The Common Good
March-April 1996

Magic and Race

by Ben Lytal | March-April 1996

AS A 16-YEAR-OLD Christian, I found the commentary on Magic:
The Gathering very refreshing ("It's In the Cards,"
by Scot DeGraf, and "The Language of Magic,"
by Denali DeGraf, ...

AS A 16-YEAR-OLD Christian, I found the commentary on Magic: The Gathering very refreshing ("It's In the Cards," by Scot DeGraf, and "The Language of Magic," by Denali DeGraf, "Culture Watch," November-December 1995). Every other article about the game that I have read has blindly lambasted the fantastic themes of Magic as "satanic," while ignoring the real intellectual essence of the game. Also, I must heartily agree with your comments concerning the economics of the game. This is my main fault with it.

Scot DeGraf's analysis of racial stereotypes [in the game], however, caught me totally off guard. I am white, so I may be a little less sensitive to racial issues than someone of African-American or Latino descent. It had never occurred to me that black cards might represent African Americans and white might represent Caucasians. In fact, I find this ludicrous. Does this mean that red cards represent Native Americans? If so, then both African Americans and Native Americans should be pleased, as red and black are easily the most popular colors.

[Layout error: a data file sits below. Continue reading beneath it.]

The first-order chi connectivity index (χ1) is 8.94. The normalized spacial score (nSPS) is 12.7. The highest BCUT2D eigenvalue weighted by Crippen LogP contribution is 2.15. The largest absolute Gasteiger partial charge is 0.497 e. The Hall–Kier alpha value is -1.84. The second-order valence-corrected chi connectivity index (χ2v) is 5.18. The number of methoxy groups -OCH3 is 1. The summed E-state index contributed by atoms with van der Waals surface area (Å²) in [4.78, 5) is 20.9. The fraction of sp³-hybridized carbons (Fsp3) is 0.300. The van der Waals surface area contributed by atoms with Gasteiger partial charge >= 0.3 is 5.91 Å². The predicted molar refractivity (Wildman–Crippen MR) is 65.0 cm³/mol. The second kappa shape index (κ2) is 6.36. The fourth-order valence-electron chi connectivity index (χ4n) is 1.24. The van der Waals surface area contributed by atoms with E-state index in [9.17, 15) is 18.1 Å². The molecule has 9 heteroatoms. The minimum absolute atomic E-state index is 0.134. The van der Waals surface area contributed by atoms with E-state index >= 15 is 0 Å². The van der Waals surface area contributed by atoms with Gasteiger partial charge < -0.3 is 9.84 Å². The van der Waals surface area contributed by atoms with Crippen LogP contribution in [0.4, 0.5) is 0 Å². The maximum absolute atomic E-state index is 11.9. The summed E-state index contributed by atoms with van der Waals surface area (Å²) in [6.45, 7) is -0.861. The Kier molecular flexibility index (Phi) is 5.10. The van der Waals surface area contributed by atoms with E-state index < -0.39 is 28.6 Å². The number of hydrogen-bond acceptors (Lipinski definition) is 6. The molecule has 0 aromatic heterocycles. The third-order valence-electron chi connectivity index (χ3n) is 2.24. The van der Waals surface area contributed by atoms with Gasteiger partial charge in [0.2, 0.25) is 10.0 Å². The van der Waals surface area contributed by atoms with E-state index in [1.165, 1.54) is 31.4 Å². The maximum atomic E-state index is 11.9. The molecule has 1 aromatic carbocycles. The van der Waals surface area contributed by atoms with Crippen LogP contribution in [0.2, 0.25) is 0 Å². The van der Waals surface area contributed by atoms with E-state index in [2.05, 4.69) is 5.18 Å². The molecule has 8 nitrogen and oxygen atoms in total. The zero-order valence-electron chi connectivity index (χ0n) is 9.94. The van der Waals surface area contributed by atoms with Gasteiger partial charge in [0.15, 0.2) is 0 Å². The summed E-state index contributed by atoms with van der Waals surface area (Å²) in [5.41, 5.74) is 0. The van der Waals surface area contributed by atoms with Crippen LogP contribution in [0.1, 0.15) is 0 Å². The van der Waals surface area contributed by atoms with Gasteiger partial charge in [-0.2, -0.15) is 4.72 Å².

Humans of all colors are depicted on white cards. If one really wants to view black as representing African Americans, then why are the many "evil" humans on those cards almost always white?

I appreciate DeGraf's honest and thoughtful article, but the notion that there is a racial bias in Magic is simply stretching things a bit too far.

Sojourners relies on the support of readers like you to sustain our message and ministry.

Like what you're reading? Get Sojourners E-Mail updates!

Sojourners Comment Community Covenant

I will express myself with civility, courtesy, and respect for every member of the Sojourners online community, especially toward those with whom I disagree, even if I feel disrespected by them. (Romans 12:17-21)

I will express my disagreements with other community members' ideas without insulting, mocking, or slandering them personally. (Matthew 5:22)

I will not exaggerate others' beliefs nor make unfounded prejudicial assumptions based on labels, categories, or stereotypes. I will always extend the benefit of the doubt. (Ephesians 4:29)

I will hold others accountable by clicking "report" on comments that violate these principles, based not on what ideas are expressed but on how they're expressed. (2 Thessalonians 3:13-15)

I understand that comments reported as abusive are reviewed by Sojourners staff and are subject to removal. Repeat offenders will be blocked from making further comments. (Proverbs 18:7)